For the most part, Ruby has always been the one running the show; Kevin, a professor of civil engineering at Brigham Young University, pops in from time to time but is largely a supporting player. In the early years, before Ruby perfected her shooting and editing skills, her vlog was rough around the edges — it was basically a collection of personal home movies that she was storing online, not entirely aware (or at least not much concerned) that she was making them publicly available to the entire world.
But the family obviously had online charisma and her home movies began to attract a small group of devoted followers. Before long, she was posting three or four videos a week, of trips to the zoo, doctor’s appointments, homeschooling sessions and shopping excursions. “They were just a jumbled mess, really,” she told TheWrap. “But people started liking them. It became apparent to me very quickly that people were interested in knowing how to respond to children. It became, for me, a platform of teaching, demonstrating mothers in action, the power of mothers.”
By 2019, that teaching platform was nearing a million subscribers and the Frankes’ phone was ringing off the hook with sponsors. They were well on their way to becoming one of the most successful family vlogs on YouTube. And that’s when the first scandal broke. It involved a clip of Ruby sitting in her car and responding to a text message from Eve’s kindergarten teacher. “She said that Eve did not pack a lunch today and can I bring a lunch over to the school,” Ruby all but sneered into the camera. “I know that her teacher is uncomfortable with her being hungry and not having lunch and it would ease her discomfort if I came to the school with lunch. But I responded and just said, ‘Eve is responsible for making her lunches in the morning.’” Then, turning the tough love dial up to 11, she added, “Hopefully, nobody gives her food.”
Today, in 2021, Ruby and Kevin peddle back a bit on the incident, now claiming that the real reason she didn’t bring lunch to Eve — who was just 5 at the time — was that the school was 45 minutes away and that by the time she got there the day would nearly be over. But, of course, that’s not what she says on the clip, and the reaction online was ferocious.
“Before that, they were mostly staying within their niche on YouTube,” recalled J Aubrey, a 21-year-old YouTube documentarian in Texas whose 2020 video examining the controversies swirling around the Frankes has been viewed more than 2.5 million times. “Until that point, the only people that were familiar with the Frankes were the ones who were interested in family vlogs. But then these incidents started to gain notoriety on other channels and other media and it started to catch the attention of people like me. That’s when people started to comb through their earlier content.”
That earlier content included the clip from the 2012 Chick-fil-A rally, which added homophobia to the internet’s growing lists of grievances with the family. The couple now says they were simply supporting the chicken chain’s right to support causes without being boycotted by the public. “A company should have the freedom to contribute to whatever charitable cause they want without fear of repercussions from a mob burning their store down,” Kevin argued over the Zoom call. Ruby added ruefully, “Our very first encounter with cancel culture and we didn’t even know what cancel culture was.”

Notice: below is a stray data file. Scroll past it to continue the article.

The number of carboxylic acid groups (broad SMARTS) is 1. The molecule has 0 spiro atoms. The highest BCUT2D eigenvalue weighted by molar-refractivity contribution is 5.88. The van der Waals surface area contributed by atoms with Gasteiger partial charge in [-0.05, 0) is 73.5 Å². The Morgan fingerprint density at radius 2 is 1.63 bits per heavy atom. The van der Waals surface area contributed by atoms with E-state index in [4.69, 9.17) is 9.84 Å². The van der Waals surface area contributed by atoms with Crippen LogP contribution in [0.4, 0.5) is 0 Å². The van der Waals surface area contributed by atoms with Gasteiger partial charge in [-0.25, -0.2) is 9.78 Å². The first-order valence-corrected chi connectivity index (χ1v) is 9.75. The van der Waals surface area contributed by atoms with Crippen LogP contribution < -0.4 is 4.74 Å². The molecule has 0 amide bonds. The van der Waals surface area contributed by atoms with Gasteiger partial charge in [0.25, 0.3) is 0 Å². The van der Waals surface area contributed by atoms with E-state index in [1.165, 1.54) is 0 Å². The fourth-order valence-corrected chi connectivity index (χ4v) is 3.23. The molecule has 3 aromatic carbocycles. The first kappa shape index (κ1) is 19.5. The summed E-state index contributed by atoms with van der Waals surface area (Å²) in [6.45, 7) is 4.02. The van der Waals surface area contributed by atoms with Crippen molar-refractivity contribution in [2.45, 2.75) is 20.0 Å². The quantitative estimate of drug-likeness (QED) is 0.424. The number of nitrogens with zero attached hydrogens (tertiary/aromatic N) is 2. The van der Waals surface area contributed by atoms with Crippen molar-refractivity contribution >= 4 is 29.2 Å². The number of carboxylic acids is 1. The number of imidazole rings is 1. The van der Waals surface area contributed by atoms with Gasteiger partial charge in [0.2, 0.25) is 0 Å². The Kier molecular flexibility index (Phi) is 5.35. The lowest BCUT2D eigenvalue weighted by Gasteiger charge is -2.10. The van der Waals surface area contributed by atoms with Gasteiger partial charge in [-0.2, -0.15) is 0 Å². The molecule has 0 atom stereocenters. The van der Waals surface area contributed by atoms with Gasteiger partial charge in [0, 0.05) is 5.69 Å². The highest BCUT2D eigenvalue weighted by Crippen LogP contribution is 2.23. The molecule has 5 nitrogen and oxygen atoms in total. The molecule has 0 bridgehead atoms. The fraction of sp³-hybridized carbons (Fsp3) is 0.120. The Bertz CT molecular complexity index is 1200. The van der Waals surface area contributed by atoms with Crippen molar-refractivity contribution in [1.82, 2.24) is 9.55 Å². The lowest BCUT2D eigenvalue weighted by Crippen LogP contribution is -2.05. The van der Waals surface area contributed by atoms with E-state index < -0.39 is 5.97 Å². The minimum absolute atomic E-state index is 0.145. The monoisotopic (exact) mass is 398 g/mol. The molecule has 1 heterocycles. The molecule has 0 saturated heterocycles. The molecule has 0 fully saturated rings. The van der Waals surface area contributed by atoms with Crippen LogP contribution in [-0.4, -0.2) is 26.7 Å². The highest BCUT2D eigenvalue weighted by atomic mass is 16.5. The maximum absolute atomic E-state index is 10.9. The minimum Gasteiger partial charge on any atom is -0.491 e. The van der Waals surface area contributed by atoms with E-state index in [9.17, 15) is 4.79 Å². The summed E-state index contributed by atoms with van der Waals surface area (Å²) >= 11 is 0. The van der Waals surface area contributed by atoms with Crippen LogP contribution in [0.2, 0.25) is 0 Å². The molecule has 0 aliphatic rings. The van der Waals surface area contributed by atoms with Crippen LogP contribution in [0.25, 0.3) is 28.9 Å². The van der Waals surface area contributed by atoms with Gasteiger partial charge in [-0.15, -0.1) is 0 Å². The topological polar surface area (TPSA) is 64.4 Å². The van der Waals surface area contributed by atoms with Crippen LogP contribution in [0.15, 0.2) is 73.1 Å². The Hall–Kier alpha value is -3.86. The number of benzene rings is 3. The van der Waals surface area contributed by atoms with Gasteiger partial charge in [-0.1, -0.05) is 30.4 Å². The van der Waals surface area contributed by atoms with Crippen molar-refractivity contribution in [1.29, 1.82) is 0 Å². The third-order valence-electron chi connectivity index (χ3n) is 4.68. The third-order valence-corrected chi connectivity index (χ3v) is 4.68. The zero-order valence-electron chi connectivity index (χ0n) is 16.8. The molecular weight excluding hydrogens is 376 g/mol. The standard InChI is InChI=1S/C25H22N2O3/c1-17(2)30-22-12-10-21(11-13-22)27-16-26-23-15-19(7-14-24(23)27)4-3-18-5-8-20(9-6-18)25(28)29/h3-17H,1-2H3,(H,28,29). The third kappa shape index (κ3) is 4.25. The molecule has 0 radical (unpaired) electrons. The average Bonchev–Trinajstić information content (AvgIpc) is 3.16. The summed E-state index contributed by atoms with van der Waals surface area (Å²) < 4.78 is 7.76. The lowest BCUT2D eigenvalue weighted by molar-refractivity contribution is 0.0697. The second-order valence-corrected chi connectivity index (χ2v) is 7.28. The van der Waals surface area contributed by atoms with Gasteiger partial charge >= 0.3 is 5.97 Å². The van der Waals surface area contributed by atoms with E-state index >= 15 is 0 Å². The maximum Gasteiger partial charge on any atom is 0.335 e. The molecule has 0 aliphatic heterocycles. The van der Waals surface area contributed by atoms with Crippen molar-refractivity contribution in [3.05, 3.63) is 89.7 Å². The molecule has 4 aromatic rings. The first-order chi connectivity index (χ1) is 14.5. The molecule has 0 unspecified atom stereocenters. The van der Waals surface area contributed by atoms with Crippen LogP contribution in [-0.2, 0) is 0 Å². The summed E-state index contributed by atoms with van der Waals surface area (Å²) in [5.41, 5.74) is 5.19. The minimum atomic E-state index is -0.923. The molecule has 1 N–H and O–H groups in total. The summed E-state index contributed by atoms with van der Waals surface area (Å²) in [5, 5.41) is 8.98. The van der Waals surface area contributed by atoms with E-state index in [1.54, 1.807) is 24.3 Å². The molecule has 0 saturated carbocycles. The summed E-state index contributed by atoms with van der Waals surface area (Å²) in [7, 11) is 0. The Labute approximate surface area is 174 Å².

Not long after Eve’s lunch debacle, the Frankes threw more gasoline on the fire when they posted a sit-down video, in August 2019, in which they explained why then-14-year-old Chad had been absent from their summer vlogs. He’d been expelled from school — the reasons why are never fully revealed — and as punishment was spending 10 weeks at the Anasazi Foundation Wilderness Therapy Program, an outdoor intervention camp that, according to its website, was designed to help 13- to 17-year-old troubled youth as well as young adults up to 25 “with depression, substance abuse and other emotional or behavioral concerns.”
The family’s critics pounced on it as further evidence of the Frankes’ brutal parenting style. Ruby and Kevin, though, were having none of it. “We need to face hardships and pain to develop resilience and grit, that’s what leads to success in life,” Kevin defended their parenting decisions in one video. “If we make things easy on our kids all the time, they’re going to grow up to be snowflakes.”
When Chad finally got sprung from Anasazi, there was a touching reunion episode, but the honeymoon didn’t last long. About a month later, he landed in hot water again, after pranking his younger brother Russell by waking him in the middle of the night and telling him the family was going to Disneyland (they weren’t). That’s how Chad lost bed privileges for seven months, an out-of-the-box punishment that sparked yet another round of online rage over the Franke family’s values.
This time, though, it also caught fire on TikTok, where snippets of the show — taken out of context, according to Ruby — were being posted by the family’s detractors, which acted as a social media accelerant, inflaming the Franke fury even more. Stories questioning Ruby and Kevin’s parenting choices even began popping up in the mainstream press (“YouTuber Parents are Accused of Child Abuse,” reported the Daily Mail).
“It’s hilarious that Ruby now says her clips were taken out of context,” said Aubrey, who included numerous 8 Passenger clips in his own YouTube docu-video on the Frankes. “I mean, in any context, they’re abhorrent. You can’t tell me that there’s any level of context that could possibly justify taking away your child’s bed for seven months and making him sleep on a beanbag chair.”